Anatomy of a Social System


Some things on this page are oversimplified and wrong! See if you can find them, and help improve it.

If you like math notation, here's one way to think of a formal social system:

  1. A set of moves is available to players. All together, the moves are the design's vocabulary . On Facebook you can post, comment, like. At a tango milonga you can make eye contact across the room, look away, ask someone to dance. At a farmer's market you can buy things, apply for a stall, set up a stall, etc. Generally, all players knows what the vocabulary is.
  2. At any time , there's a state of play , which gives some common or shared knowledge among all players or an important subset of them. At the milonga this includes who's danced with who; at the farmer's market, who's approved for a stall, who's bought what, etc. (A move by a player will advance the state of play somehow .)
  3. There's a legitimation function , which says which moves are acceptable from player in a given state of play . At the milonga, you can only accept a dance you've been offered; at the market, you can only set up a stall if you're approved.

Generally, people will only enter a social system if they can see (a) what the moves are, (b) which are legitimate when, and (c) how things are progressing with the state of play. Only then do they see how the system works, and what they could get by participating.

So, the clearer and simpler the system, the more people will play.

A person can operate in multiple systems at once. Say I bring a rose to the woman I'm courting, while she sells bread at the market. I buy a ciabatta while I'm there. The rose advances the state of play of one system; the purchase, another.

(Occasionally, a single act advances more than one system: when I read my poem aloud, I might win your heart and the poetry contest in the same breath.)

Often systems are nested. The legitimate actions in the queue for a dance club are distinct from those inside. You can call this one nested system, or two systems, one gating another.


Speech and action within a system can be irrelevant or illegitimate. It can be context for a move, or it can be a move itself.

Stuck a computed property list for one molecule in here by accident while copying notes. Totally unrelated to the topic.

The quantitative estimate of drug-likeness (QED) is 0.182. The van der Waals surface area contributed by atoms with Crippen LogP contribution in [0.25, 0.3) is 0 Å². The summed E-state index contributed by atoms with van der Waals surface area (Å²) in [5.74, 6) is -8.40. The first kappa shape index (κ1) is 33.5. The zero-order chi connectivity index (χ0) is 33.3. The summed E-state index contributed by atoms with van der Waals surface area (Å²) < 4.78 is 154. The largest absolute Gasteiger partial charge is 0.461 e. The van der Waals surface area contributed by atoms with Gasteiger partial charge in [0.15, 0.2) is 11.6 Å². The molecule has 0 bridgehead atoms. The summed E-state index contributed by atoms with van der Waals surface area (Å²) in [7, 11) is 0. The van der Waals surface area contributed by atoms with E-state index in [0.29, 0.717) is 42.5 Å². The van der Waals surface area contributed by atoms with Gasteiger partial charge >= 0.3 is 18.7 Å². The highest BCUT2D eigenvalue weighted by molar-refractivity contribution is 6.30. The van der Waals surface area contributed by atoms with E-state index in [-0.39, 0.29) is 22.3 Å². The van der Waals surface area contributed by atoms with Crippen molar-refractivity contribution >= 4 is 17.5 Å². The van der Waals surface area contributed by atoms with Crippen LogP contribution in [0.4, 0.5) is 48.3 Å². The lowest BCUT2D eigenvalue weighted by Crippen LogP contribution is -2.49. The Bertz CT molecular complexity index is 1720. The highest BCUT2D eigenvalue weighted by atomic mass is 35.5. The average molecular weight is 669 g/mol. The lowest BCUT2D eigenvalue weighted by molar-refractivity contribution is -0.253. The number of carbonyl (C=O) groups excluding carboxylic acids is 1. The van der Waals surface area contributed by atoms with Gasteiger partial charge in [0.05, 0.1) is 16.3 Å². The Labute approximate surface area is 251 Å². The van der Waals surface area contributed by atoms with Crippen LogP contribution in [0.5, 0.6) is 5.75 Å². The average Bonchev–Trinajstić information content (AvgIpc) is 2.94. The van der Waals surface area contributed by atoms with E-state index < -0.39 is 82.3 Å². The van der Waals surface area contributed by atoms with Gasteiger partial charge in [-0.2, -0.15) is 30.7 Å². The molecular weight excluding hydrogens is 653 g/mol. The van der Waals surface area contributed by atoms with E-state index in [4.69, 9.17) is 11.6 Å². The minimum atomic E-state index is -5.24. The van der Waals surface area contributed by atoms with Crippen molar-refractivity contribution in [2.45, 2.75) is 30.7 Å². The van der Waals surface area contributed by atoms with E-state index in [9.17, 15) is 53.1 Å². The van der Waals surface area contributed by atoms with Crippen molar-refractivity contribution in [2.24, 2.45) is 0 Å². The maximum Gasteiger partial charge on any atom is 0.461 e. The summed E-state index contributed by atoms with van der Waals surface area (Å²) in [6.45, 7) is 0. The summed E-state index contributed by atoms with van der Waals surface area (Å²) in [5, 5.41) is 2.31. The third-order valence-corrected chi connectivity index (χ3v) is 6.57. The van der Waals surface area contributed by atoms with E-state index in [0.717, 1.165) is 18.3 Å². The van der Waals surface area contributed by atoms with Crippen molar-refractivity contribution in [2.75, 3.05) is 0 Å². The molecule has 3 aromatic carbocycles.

• Irrelevant speech and action is anything outside the vocabulary and which doesn't advance the state of play. If I scratch my beard at the market, nothing happens.
  • Illegitimate speech or action is allowed vocabulary that's illegitimate, given my role and the state of play. This would include selling bread without approval, or taking bread without offering money. While sometimes ignored, more often illegitimate speech and action gets the actor removed from the system.

Anything else is a move in the vocabulary of the system, or context for such a move.

Many moves require context—voting requires proposals, for instance. You can share an idea you have, but it becomes a proposal for people to vote on when you say something like "that's my proposal". In this case, you give the context, and then you make your move based on it.

Oftentimes, moves have previous moves as context. Some moves are feedback to other moves, people can like, clap, cheer, review, thank, or comment on a previous move.

Sometimes, the whole of a system operates inside a particular context. All communication may be expected to be around a shared goal, a shared topic, a set of shared values, etc.

State of Play

The state of play is the hardest thing to define, because it can vary so much. In chess, the state of play includes the current positions on the gameboard, but also whatever the players know about one anothers' past strengths and weaknesses.

In general, the state of play includes all information players use to choose their moves, and anything that, when they make the move, changes as a result.

This includes information...

About the players themselves

  • Who's there? Do participants have the sense of one another's presence, in the same "place" at the same time? For how long? async fleeting durational Are unknown future listeners / responders also "in the room"? eternal present time
  • What are their roles? Social systems often define a vocabulary of roles, like original poster, buyer, seller, influencer, invited expert, etc.
  • Status. Are some participants celebrities? Are they ranked somehow? Or is everyone presented as equal?

About how players connect, and who sees each move

  • How Connections are Made. Do people friend / follow / join?
  • The Shape of Connections. Does the whole group listen to everything said, or do people talk in pairs, or does information flow through a network structure? whole group pairs subgroups network
  • Consistency. Is the group together for a duration, or do people come and go? consistent transient
  • Relational Depth. Do people know each other well? strangers friends anonymous acquaintances
  • Size. Does the speaker know exactly who will see their speech? Is it a large group or small?unclear large small
  • Matchmaking. If people make their own connections, what information is used to decide who to connect with? shallow markings deep context human intros algorithms


Finally, there are always constraints upon who can perform which moves, in which states of play. You can only vote once there's been a proposal. Only members can vote. The guru speaks first. We begin with the national anthem. Etc.

These rules connect the state of play (including roles, status, etc) with the vocabulary.

Relevant considerations include...

  • Selection. Is the speaker recognized as invited by a trustworthy person? Are responders? invited random
  • Dependencies. Do they need one another, to accomplish something together? independent dependent interdependent
  • Pace and Polish. Is the rate of communication fast or slow? Are things slowly crafted? Contemplated? Or quickly tossed back and forth?